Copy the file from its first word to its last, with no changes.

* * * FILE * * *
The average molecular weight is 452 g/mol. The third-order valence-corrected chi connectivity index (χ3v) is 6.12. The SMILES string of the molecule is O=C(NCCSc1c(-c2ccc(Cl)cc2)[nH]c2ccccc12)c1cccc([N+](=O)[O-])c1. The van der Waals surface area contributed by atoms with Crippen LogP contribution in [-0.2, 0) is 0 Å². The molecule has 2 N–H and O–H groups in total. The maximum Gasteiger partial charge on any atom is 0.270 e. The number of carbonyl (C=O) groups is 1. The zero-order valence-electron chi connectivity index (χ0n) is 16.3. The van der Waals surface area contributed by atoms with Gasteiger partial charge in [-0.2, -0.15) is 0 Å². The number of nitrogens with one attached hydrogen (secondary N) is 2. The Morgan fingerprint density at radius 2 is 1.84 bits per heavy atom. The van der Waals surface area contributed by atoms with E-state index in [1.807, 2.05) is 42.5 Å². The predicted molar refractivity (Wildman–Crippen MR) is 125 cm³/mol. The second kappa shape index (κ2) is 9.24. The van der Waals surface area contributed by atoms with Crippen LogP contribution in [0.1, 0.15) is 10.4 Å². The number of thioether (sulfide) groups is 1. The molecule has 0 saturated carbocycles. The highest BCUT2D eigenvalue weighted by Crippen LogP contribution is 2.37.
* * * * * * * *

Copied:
The average molecular weight is 452 g/mol. The third-order valence-corrected chi connectivity index (χ3v) is 6.12. The SMILES string of the molecule is O=C(NCCSc1c(-c2ccc(Cl)cc2)[nH]c2ccccc12)c1cccc([N+](=O)[O-])c1. The van der Waals surface area contributed by atoms with Crippen LogP contribution in [-0.2, 0) is 0 Å². The molecule has 2 N–H and O–H groups in total. The maximum Gasteiger partial charge on any atom is 0.270 e. The number of carbonyl (C=O) groups is 1. The zero-order valence-electron chi connectivity index (χ0n) is 16.3. The van der Waals surface area contributed by atoms with Gasteiger partial charge in [-0.2, -0.15) is 0 Å². The number of nitrogens with one attached hydrogen (secondary N) is 2. The Morgan fingerprint density at radius 2 is 1.84 bits per heavy atom. The van der Waals surface area contributed by atoms with E-state index in [1.807, 2.05) is 42.5 Å². The predicted molar refractivity (Wildman–Crippen MR) is 125 cm³/mol. The second kappa shape index (κ2) is 9.24. The van der Waals surface area contributed by atoms with Crippen LogP contribution in [0.1, 0.15) is 10.4 Å². The number of thioether (sulfide) groups is 1. The molecule has 0 saturated carbocycles. The highest BCUT2D eigenvalue weighted by Crippen LogP contribution is 2.37.